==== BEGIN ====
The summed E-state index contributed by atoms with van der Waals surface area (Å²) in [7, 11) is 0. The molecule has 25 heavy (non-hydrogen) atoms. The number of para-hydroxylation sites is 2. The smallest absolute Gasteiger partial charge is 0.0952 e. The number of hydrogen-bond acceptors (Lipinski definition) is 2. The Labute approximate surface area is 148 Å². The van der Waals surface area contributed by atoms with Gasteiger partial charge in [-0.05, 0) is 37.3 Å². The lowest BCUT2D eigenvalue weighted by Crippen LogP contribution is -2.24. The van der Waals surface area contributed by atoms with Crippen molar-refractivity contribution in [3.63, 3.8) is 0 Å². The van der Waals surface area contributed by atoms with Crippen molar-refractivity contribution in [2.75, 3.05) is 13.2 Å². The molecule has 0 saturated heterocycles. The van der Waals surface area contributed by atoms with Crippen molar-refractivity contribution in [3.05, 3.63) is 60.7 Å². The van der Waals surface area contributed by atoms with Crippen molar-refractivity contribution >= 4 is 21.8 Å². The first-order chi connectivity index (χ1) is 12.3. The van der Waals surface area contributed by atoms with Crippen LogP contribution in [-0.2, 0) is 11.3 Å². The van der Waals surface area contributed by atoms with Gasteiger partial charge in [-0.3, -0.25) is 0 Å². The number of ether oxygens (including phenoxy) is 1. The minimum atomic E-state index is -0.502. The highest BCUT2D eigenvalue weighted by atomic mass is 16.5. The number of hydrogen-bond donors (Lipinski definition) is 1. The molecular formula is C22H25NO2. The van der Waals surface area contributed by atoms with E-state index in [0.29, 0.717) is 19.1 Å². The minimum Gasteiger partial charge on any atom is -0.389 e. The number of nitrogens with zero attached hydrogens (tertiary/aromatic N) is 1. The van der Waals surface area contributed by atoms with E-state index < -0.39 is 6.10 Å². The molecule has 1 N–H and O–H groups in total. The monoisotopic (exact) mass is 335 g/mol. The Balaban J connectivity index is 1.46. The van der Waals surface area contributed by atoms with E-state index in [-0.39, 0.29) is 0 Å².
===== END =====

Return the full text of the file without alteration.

The summed E-state index contributed by atoms with van der Waals surface area (Å²) in [7, 11) is 0. The molecule has 25 heavy (non-hydrogen) atoms. The number of para-hydroxylation sites is 2. The smallest absolute Gasteiger partial charge is 0.0952 e. The number of hydrogen-bond acceptors (Lipinski definition) is 2. The Labute approximate surface area is 148 Å². The van der Waals surface area contributed by atoms with Gasteiger partial charge in [-0.05, 0) is 37.3 Å². The lowest BCUT2D eigenvalue weighted by Crippen LogP contribution is -2.24. The van der Waals surface area contributed by atoms with Crippen molar-refractivity contribution in [3.63, 3.8) is 0 Å². The van der Waals surface area contributed by atoms with Crippen molar-refractivity contribution in [2.75, 3.05) is 13.2 Å². The molecule has 0 saturated heterocycles. The van der Waals surface area contributed by atoms with Crippen molar-refractivity contribution in [3.05, 3.63) is 60.7 Å². The van der Waals surface area contributed by atoms with Crippen molar-refractivity contribution >= 4 is 21.8 Å². The first-order chi connectivity index (χ1) is 12.3. The van der Waals surface area contributed by atoms with Crippen LogP contribution in [-0.2, 0) is 11.3 Å². The van der Waals surface area contributed by atoms with Gasteiger partial charge in [-0.3, -0.25) is 0 Å². The number of ether oxygens (including phenoxy) is 1. The minimum atomic E-state index is -0.502. The highest BCUT2D eigenvalue weighted by atomic mass is 16.5. The number of hydrogen-bond donors (Lipinski definition) is 1. The molecular formula is C22H25NO2. The van der Waals surface area contributed by atoms with E-state index in [0.29, 0.717) is 19.1 Å². The minimum Gasteiger partial charge on any atom is -0.389 e. The number of nitrogens with zero attached hydrogens (tertiary/aromatic N) is 1. The van der Waals surface area contributed by atoms with E-state index < -0.39 is 6.10 Å². The molecule has 1 N–H and O–H groups in total. The monoisotopic (exact) mass is 335 g/mol. The Balaban J connectivity index is 1.46. The van der Waals surface area contributed by atoms with E-state index in [-0.39, 0.29) is 0 Å².